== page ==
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Mushroom and Fresh Ricotta Pasta

Everywhere I go these days I wind up telling everyone I meet to check out the Jittery Cook blog (seriously, everyone; the cashier at the pharmacy, the RVH card renewal lady, the x-ray technician, the health food store manager, the Club Intrawest phone lady…). They all seem very enthusiastic and respond like I’ve just given them a gift. A personal invitation in an impersonal world. Whenever I’m asked what my goal is, I can’t really think of a precise goal, except to say that it is exciting to see the numbers grow. Ok, that and I want to be known worldwide by my first name only, just like all those other first namers.

Today’s post was inspired by Maryse Constantinou from Monsieur Basilic. When Maryse heard about my passion for blogging about food she kindly offered me a case of the most beautiful oyster mushrooms to experiment with. Can you imagine? I knew this blogging would pay off some day. Hmmmm, what about the gourmet stores, fish monger, butcher, baker, kitchen supply store, appliance companies? Don’t they all need their products touted?

Maryse’s words of advice were few. She told me I could do no wrong. Well, now that I told her what I did, she’s full of advice. Oy! The correct way to cook these magnificent beauties is quickly, on high heat, searing in the juices. They should be broiled gill side up first, with a little oil and garlic, being careful not to burn, or seared quickly in a pan, a few at a time, adding the garlic close to the end. Flavourings that Maryse mentioned include either port and balsamic vinegar or white wine and lemon juice. I say that I should get a second try now that I have all this great advice.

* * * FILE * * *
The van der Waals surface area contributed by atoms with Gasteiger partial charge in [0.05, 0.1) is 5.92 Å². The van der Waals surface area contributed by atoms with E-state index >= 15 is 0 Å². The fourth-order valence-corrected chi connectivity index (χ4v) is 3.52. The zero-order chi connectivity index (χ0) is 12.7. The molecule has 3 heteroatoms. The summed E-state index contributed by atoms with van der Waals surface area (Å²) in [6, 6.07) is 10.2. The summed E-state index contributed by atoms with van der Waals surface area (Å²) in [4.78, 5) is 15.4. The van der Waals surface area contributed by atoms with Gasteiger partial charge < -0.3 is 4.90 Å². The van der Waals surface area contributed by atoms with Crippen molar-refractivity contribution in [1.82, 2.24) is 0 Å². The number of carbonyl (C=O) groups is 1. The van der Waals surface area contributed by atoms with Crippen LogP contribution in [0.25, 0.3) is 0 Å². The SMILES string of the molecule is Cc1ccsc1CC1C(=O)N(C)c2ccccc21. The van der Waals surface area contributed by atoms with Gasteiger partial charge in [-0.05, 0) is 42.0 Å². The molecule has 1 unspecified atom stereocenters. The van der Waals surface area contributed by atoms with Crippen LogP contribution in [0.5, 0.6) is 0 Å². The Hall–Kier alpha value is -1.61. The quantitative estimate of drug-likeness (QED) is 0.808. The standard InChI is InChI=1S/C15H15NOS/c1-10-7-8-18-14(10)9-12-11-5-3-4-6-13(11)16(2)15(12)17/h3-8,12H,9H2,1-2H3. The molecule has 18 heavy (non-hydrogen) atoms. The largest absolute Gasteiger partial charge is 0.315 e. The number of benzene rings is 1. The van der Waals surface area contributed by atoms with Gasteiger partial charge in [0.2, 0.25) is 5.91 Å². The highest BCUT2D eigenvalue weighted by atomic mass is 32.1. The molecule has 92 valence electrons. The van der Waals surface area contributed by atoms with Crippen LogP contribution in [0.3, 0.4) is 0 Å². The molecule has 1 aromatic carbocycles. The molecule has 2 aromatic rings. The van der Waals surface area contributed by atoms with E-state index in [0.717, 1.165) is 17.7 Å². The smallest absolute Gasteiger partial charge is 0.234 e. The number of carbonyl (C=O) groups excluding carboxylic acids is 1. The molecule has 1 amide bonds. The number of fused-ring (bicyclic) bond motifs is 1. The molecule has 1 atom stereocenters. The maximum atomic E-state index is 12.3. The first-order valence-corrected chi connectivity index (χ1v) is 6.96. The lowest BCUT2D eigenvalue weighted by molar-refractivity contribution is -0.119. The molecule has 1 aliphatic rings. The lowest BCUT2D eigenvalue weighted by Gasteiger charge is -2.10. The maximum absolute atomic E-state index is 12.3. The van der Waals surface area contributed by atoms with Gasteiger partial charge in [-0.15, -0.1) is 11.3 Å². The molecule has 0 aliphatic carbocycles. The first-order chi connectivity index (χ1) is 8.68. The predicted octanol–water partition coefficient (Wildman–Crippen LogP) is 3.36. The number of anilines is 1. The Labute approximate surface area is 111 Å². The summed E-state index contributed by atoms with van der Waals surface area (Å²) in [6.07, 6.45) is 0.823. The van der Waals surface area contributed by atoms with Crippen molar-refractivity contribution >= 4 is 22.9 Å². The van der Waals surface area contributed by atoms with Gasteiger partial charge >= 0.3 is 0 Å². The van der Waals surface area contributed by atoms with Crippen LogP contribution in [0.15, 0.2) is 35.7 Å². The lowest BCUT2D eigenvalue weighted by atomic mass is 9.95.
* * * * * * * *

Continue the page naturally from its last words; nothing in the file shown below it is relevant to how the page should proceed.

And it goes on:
While this tasted good with oyster mushrooms I recommend that you use regular mushrooms for this recipe and follow Maryse’s recommendations above to get the most out of oyster mushrooms.

Mushroom and Fresh Ricotta Pasta Ingredients

  • 4 c mushrooms, sliced
  • 1 c fresh ricotta cheese (or you can use store bought)
  • 1 T butter
  • 1 T olive oil
  • 1 dry shallot, finely minced
  • 3 cloves garlic, minced
  • 1/4 c dry sherry
  • 1/3 c parsley, finely chopped
  • 1/3 c parmesan, grated
  • sea salt and freshly ground pepper
  • 1 box de Cecco pasta, wide noodles, cooked as per the instructions

Sautee the dry shallot and garlic in olive oil and butter.

Remove the hard part of the mushroom stem, reserving it for soup stock. Slice then add the mushrooms to the pan until softened.

The noodles and ricotta are added as the mushrooms are cooked.

Mix it all about then serve with parmesan and parsley. If you have any leftover, it even tastes good cold.

Maryse did offer to sell her products directly to the public in case you want to go directly to the source. Monsieur Basilic is an amazing local produce company that specializes in growing their own mushrooms and herbs. Maryse emphasized the incredible health properties of oyster mushrooms. Click on the link for details from the FungusAmongUs site.